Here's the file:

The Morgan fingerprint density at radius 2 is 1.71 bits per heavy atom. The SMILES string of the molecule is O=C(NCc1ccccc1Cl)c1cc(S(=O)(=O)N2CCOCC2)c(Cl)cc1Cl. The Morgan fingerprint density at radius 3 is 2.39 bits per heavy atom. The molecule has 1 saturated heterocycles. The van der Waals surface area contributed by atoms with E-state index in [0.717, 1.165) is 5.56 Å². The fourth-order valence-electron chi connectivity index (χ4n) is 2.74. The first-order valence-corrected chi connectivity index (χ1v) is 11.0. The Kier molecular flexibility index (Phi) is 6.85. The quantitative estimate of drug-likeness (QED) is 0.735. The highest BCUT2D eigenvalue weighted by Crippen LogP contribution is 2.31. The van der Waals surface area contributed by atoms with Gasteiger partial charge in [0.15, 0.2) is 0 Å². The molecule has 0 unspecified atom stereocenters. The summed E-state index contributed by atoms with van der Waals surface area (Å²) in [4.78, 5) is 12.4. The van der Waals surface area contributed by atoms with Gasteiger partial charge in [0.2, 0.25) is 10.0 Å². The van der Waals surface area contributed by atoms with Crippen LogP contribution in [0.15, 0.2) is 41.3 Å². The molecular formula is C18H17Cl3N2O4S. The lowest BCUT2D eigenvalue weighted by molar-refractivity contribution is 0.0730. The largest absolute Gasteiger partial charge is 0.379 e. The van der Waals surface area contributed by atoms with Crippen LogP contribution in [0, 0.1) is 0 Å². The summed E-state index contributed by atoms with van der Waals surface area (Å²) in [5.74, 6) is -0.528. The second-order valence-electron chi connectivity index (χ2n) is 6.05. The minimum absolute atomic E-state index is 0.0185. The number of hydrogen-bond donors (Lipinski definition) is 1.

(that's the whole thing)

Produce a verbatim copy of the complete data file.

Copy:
The Morgan fingerprint density at radius 2 is 1.71 bits per heavy atom. The SMILES string of the molecule is O=C(NCc1ccccc1Cl)c1cc(S(=O)(=O)N2CCOCC2)c(Cl)cc1Cl. The Morgan fingerprint density at radius 3 is 2.39 bits per heavy atom. The molecule has 1 saturated heterocycles. The van der Waals surface area contributed by atoms with E-state index in [0.717, 1.165) is 5.56 Å². The fourth-order valence-electron chi connectivity index (χ4n) is 2.74. The first-order valence-corrected chi connectivity index (χ1v) is 11.0. The Kier molecular flexibility index (Phi) is 6.85. The quantitative estimate of drug-likeness (QED) is 0.735. The highest BCUT2D eigenvalue weighted by Crippen LogP contribution is 2.31. The van der Waals surface area contributed by atoms with Gasteiger partial charge in [0.15, 0.2) is 0 Å². The molecule has 0 unspecified atom stereocenters. The summed E-state index contributed by atoms with van der Waals surface area (Å²) in [4.78, 5) is 12.4. The van der Waals surface area contributed by atoms with Gasteiger partial charge in [0.2, 0.25) is 10.0 Å². The van der Waals surface area contributed by atoms with Crippen LogP contribution in [0.15, 0.2) is 41.3 Å². The molecular formula is C18H17Cl3N2O4S. The lowest BCUT2D eigenvalue weighted by molar-refractivity contribution is 0.0730. The largest absolute Gasteiger partial charge is 0.379 e. The van der Waals surface area contributed by atoms with Crippen LogP contribution in [0, 0.1) is 0 Å². The summed E-state index contributed by atoms with van der Waals surface area (Å²) in [5.74, 6) is -0.528. The second-order valence-electron chi connectivity index (χ2n) is 6.05. The minimum absolute atomic E-state index is 0.0185. The number of hydrogen-bond donors (Lipinski definition) is 1.